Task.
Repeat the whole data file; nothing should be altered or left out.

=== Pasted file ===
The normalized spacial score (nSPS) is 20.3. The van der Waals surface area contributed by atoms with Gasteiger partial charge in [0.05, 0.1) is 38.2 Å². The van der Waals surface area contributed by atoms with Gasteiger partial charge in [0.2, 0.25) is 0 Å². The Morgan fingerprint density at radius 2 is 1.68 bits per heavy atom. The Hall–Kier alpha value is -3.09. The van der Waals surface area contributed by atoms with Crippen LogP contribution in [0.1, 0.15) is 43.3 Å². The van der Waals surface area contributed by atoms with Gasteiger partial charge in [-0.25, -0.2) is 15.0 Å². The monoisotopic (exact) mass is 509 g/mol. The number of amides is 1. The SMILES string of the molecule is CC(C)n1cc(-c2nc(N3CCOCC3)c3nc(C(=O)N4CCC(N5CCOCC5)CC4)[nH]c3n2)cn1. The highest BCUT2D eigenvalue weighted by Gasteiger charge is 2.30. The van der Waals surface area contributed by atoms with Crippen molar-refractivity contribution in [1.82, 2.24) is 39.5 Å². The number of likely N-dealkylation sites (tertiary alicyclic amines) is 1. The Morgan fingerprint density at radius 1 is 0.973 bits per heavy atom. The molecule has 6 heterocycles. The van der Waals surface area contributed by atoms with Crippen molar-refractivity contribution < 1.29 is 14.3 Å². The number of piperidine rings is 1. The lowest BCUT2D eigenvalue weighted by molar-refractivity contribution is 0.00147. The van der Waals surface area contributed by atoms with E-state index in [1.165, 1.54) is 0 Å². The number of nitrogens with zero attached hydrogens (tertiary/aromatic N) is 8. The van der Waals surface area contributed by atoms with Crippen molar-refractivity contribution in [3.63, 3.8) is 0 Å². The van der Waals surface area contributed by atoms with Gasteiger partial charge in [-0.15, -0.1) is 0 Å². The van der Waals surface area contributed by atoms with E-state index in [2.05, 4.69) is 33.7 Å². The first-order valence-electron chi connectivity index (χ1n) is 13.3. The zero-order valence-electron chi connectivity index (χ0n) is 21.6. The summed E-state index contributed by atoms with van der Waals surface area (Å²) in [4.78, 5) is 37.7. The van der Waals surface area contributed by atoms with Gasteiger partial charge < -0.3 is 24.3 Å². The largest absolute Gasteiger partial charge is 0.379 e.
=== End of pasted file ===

The normalized spacial score (nSPS) is 20.3. The van der Waals surface area contributed by atoms with Gasteiger partial charge in [0.05, 0.1) is 38.2 Å². The van der Waals surface area contributed by atoms with Gasteiger partial charge in [0.2, 0.25) is 0 Å². The Morgan fingerprint density at radius 2 is 1.68 bits per heavy atom. The Hall–Kier alpha value is -3.09. The van der Waals surface area contributed by atoms with Crippen LogP contribution in [0.1, 0.15) is 43.3 Å². The van der Waals surface area contributed by atoms with Gasteiger partial charge in [-0.25, -0.2) is 15.0 Å². The monoisotopic (exact) mass is 509 g/mol. The number of amides is 1. The SMILES string of the molecule is CC(C)n1cc(-c2nc(N3CCOCC3)c3nc(C(=O)N4CCC(N5CCOCC5)CC4)[nH]c3n2)cn1. The highest BCUT2D eigenvalue weighted by Gasteiger charge is 2.30. The van der Waals surface area contributed by atoms with Crippen molar-refractivity contribution in [1.82, 2.24) is 39.5 Å². The number of likely N-dealkylation sites (tertiary alicyclic amines) is 1. The Morgan fingerprint density at radius 1 is 0.973 bits per heavy atom. The molecule has 6 heterocycles. The van der Waals surface area contributed by atoms with Crippen molar-refractivity contribution < 1.29 is 14.3 Å². The number of piperidine rings is 1. The lowest BCUT2D eigenvalue weighted by molar-refractivity contribution is 0.00147. The van der Waals surface area contributed by atoms with E-state index in [1.165, 1.54) is 0 Å². The number of nitrogens with zero attached hydrogens (tertiary/aromatic N) is 8. The van der Waals surface area contributed by atoms with Crippen molar-refractivity contribution in [3.63, 3.8) is 0 Å². The van der Waals surface area contributed by atoms with Gasteiger partial charge in [-0.15, -0.1) is 0 Å². The van der Waals surface area contributed by atoms with E-state index in [2.05, 4.69) is 33.7 Å². The first-order valence-electron chi connectivity index (χ1n) is 13.3. The zero-order valence-electron chi connectivity index (χ0n) is 21.6. The summed E-state index contributed by atoms with van der Waals surface area (Å²) in [4.78, 5) is 37.7. The van der Waals surface area contributed by atoms with Gasteiger partial charge < -0.3 is 24.3 Å². The largest absolute Gasteiger partial charge is 0.379 e.